In 1975, at the height of the women's movement in the United States, the United Nations declared that the next decade would be devoted to upgrading the status of women around the world. Since then, conferees have gathered in Mexico City and Copenhagen in pursuit of those objectives.

The end of that decade will be marked this summer at a World Conference on Women in Nairobi, Kenya, for which the United States has selected an official delegation headed by Maureen Reagan, the president's daughter.

While this meeting should be an excellent occasion to evaluate women's progress and to plan ways to hasten their achievement of equality with men, disturbing signs of dissension are appearing that threaten that goal.

One problem was a deadlock over procedure that emerged when delegates from 32 nations gathered in Vienna for a final conference preparatory session.

A delegate from the United States blamed the deadlock on the Soviets, who she said "politicized" the session "by wanting to talk about peace, disarmament and 'Star Wars' while the U.S. delegation wanted to talk about women's issues." The White House and State Department are now discussing U.S. strategy in response to those events.

The problem with Soviet politicization is real, but it would be a mistake for the Kenya conference to turn into simply an East-West struggle. Yet it is naive to expect the conferees to talk only about "women's issues" as if women did not care about issues related to development and peace.

Another problem has been raised by some activist minority women who feel that there are too few minorities in the official delegation. "It is my understanding that there are only four minorities among the 37-member delegation," Dolly Adams, president of The Links Inc., said at a recent workshop that organization sponsored for dozens of national black women's organizations. "That sends a clear message that the American administration does not value black women, does not think we have the talents, skills or experience to represent our country. We have no question about the competence of those selected. We simply feel there should be a higher proportion of black and other minority women going to a black African country."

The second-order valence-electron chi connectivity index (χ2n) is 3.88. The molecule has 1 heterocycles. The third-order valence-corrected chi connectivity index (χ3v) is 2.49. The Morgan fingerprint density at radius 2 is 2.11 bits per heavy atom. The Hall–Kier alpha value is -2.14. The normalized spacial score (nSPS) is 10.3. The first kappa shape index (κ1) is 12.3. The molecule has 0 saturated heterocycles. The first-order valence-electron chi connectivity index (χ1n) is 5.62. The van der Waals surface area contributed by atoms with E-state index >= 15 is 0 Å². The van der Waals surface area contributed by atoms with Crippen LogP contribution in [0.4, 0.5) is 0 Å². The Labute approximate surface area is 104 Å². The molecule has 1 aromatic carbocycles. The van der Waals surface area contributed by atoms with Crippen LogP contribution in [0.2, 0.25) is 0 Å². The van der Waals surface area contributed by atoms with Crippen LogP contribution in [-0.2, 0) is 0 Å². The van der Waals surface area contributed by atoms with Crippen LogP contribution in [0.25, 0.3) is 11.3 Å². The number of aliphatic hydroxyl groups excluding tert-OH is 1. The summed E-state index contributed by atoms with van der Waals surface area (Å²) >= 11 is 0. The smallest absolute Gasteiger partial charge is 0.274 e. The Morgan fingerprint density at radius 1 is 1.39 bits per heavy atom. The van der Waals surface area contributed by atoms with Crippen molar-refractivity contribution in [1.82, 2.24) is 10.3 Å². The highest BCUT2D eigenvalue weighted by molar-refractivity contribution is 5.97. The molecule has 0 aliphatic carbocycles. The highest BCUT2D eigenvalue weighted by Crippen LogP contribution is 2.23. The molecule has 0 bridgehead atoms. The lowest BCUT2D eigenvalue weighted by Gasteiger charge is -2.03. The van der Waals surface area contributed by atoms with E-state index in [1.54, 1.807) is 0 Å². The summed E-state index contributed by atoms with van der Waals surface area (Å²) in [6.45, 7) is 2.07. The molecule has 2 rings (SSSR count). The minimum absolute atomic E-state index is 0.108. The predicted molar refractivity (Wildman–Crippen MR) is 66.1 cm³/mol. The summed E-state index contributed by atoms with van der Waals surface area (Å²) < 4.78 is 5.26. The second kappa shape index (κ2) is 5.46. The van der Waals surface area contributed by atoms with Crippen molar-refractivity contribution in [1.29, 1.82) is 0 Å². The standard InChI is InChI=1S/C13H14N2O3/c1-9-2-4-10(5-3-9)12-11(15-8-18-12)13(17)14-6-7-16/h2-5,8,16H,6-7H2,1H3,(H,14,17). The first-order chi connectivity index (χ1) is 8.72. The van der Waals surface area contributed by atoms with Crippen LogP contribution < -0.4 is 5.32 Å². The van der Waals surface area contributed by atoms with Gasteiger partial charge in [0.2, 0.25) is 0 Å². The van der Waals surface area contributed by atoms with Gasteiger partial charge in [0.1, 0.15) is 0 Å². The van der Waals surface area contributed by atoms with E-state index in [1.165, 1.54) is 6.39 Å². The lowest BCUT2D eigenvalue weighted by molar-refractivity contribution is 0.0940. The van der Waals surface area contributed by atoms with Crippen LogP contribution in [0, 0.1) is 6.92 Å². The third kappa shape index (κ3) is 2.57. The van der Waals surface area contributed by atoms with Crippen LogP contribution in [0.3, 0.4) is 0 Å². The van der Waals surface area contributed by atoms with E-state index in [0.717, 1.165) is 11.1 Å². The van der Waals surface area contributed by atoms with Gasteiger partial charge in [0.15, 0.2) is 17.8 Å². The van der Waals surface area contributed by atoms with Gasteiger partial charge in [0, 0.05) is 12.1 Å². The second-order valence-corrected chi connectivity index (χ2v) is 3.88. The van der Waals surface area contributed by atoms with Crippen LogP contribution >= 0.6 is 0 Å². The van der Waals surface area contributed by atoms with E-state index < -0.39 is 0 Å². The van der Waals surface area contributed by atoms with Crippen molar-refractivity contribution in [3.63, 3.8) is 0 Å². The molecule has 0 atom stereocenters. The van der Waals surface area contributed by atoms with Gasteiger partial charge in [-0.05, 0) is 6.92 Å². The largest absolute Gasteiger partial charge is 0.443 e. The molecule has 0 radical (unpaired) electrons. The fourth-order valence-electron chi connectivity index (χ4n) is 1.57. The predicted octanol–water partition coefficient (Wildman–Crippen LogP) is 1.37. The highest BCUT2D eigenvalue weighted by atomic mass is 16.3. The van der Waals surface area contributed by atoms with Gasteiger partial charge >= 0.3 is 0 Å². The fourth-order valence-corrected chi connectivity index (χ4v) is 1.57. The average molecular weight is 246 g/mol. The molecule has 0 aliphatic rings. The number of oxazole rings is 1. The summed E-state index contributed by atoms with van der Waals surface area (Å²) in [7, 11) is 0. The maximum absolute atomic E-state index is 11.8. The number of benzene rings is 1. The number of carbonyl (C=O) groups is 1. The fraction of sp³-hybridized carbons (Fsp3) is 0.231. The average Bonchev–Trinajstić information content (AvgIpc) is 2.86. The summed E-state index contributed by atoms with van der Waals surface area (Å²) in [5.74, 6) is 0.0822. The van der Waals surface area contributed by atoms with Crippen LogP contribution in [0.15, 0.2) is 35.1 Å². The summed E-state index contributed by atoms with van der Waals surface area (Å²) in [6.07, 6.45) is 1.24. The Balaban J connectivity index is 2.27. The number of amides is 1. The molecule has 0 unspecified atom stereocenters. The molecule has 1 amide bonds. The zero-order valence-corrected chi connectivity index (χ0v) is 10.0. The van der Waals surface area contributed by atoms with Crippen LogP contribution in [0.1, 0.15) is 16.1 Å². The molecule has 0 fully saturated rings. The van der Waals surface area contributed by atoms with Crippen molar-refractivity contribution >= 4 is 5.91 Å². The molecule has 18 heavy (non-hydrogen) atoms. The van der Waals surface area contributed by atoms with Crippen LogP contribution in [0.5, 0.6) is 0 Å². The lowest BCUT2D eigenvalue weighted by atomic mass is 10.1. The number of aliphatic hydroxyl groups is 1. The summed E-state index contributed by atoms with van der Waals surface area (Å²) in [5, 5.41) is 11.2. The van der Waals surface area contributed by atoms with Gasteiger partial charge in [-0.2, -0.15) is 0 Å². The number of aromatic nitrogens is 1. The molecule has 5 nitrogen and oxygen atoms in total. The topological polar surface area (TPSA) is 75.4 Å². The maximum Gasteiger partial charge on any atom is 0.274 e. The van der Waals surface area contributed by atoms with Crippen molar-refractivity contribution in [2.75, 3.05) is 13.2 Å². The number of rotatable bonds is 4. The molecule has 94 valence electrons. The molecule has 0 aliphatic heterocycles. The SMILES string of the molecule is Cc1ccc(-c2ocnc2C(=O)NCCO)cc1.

Lynette Taylor, president of the Black Women's Agenda, agreed, saying: "There should be a strong and definite minority presence on the delegation. They the women of other nations need to know ours is a diverse and pluralistic culture . . . and that it is possible to address problems within a democratic framework."

Responding to these charges, Betty Dillon, coordinator of the U.S. Secretariat, charged with making U.S. preparations for the Nairobi conference, said, "I am sure we all wish we could have stronger representation of various groups, but in a delegation of this size, all one could do is establish some proportion among various groups . . . . "

It is significant that this conference is on the African continent, where in the words of Tanzania's President Julius Nyerere, "The women of Africa not only suffer from the poverty of Africa, they are also the greatest victims of exploitation . . . .

"These women are sensitive to the status of women elsewhere, and the United States has to recognize that. The inclusion of blacks and other minorities not only can make a delegation more representative, it can make America's involvement more credible and effective."

Dynamic women from around the world will be in Nairobi in July, and women's organizations are working to make this conference a historic event. The conference plans to adopt strategies to achieve equality of women and men by 2000.

In some ways, American women are farther along on the path to equality than women in other countries. Our progress gives us the obligation to be leaders in Kenya. A strong pluralistic U.S. delegation would be in a better position to deal with the conflicting political currents as well as with more traditional concerns.